In 2006 Hawking and Mason divorced, and Hawking resumed closer relationships with Jane, his children, and grandchildren. Reflecting this happier period, a revised version of Jane's book called 'Travelling to Infinity: My Life with Stephen' appeared in 2007, and was made into a film 'The Theory of Everything' in 2014.
- What's common between Prince Harry, Katy Perry, John Lennon and Stephen Hawking? They all have all had their life stories turned into comic books.
- Has guest-starred, as himself, on "The Big Bang Theory", "Star Trek: The Next Generation," "The Simpsons" and on British television in addition to many documentaries
- There's an action figure of Stephen Hawking, thanks to his appearance on animated TV series 'The Simpsons'. One of which sits on his office desk.
- Stephen Hawking and a group of other scientists along with Russian billionaire Yuri Milner have launched a 10-year project which would harness some of the world's largest radio telescopes to search for intelligent life in the universe.
- A movie has been made on him. 'The Theory of Everything' is the story of Stephen Hawking, and Jane Wilde, the arts student he fell in love with whilst studying at Cambridge in the 1960s.
- Hawking and his daughter, Lucy, have written a series of children's books aimed at making science accessible to kids. The books are titled “George’s Secret Key to the Universe,” “George and the Cosmic Treasure Hunt,” and “George and the Big Bang".
- Hawking's birthday is the 300th anniversary of the death of astronomer and physicist Galileo Galilei.
- Hawking’s computerized voice can be heard on the Pink Floyd song “Keep Talking.”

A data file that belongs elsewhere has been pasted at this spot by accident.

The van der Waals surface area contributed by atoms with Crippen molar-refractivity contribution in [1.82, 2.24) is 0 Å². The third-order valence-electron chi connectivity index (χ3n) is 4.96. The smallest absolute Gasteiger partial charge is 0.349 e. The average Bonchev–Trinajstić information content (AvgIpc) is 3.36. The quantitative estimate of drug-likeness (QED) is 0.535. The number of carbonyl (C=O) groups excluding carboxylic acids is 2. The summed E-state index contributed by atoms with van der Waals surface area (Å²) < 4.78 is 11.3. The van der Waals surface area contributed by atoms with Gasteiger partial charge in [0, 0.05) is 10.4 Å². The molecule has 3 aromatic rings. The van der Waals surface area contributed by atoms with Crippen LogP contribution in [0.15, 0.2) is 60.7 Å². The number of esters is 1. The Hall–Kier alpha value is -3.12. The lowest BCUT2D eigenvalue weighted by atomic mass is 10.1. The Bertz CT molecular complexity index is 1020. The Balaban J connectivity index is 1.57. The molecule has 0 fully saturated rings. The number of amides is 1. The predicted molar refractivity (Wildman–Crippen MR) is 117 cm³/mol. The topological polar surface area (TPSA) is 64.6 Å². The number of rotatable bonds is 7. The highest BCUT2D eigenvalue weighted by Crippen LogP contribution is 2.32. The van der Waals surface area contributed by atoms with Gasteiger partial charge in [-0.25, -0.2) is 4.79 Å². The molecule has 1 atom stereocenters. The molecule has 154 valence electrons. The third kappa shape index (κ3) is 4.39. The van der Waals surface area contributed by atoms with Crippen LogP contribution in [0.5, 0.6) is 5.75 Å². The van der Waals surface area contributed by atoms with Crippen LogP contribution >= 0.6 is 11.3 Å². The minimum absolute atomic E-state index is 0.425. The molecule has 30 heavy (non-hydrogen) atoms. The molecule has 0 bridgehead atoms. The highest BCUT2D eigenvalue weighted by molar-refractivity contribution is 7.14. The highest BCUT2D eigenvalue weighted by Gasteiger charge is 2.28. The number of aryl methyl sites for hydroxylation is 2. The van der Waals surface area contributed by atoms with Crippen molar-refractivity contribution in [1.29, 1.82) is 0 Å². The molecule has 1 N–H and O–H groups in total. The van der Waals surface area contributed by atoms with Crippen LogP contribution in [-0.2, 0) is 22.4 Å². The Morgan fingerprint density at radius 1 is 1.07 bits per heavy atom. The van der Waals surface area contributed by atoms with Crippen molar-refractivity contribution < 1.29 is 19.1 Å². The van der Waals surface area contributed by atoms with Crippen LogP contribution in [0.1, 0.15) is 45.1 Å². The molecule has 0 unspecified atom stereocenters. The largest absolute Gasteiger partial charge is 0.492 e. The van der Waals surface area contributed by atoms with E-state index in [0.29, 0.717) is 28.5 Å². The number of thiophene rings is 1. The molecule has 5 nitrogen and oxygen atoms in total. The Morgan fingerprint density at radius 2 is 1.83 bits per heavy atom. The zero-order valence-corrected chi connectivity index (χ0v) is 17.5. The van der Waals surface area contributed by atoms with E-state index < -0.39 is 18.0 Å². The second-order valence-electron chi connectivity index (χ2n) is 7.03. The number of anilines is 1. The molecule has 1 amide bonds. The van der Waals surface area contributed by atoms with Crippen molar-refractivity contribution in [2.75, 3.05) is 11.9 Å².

- Benedict Cumberbatch played Hawking in a 2004 TV movie.
- In the film “Harry Potter and the Prisoner of Azkaban,” a wizard is shown reading “A Brief History of Time.”
- In 1999, Hawking appeared in a television commercial for US Robotics.
“All of my life, I have been fascinated by the big questions that face us, and have tried to find scientific answers to them. If, like me, you have looked at the stars, and tried to make sense of what you see, you too havestarted to wonder what makes the universe exist.”
“Science predicts that many different kinds of universe will be spontaneously created out of nothing. It is a matter of chance which we are in.”
“The whole history of science has been the gradual realization that events do not happen in an arbitrary manner, but that they reflect a certain underlying order, which may or may not be divinely inspired.”
“We should seek the greatest value of our action.”
“The greatest enemy of knowledge is not ignorance, it is the illusion of knowledge.”
“Intelligence is the ability to adapt to change.”
“It is not clear that intelligence has any long-term survival value.”
“One cannot really argue with a mathematical theorem.”
“It is a waste of time to be angry about my disability. One has to get on with life and I haven’t done badly. People won't have time for you if you are always angry or complaining.”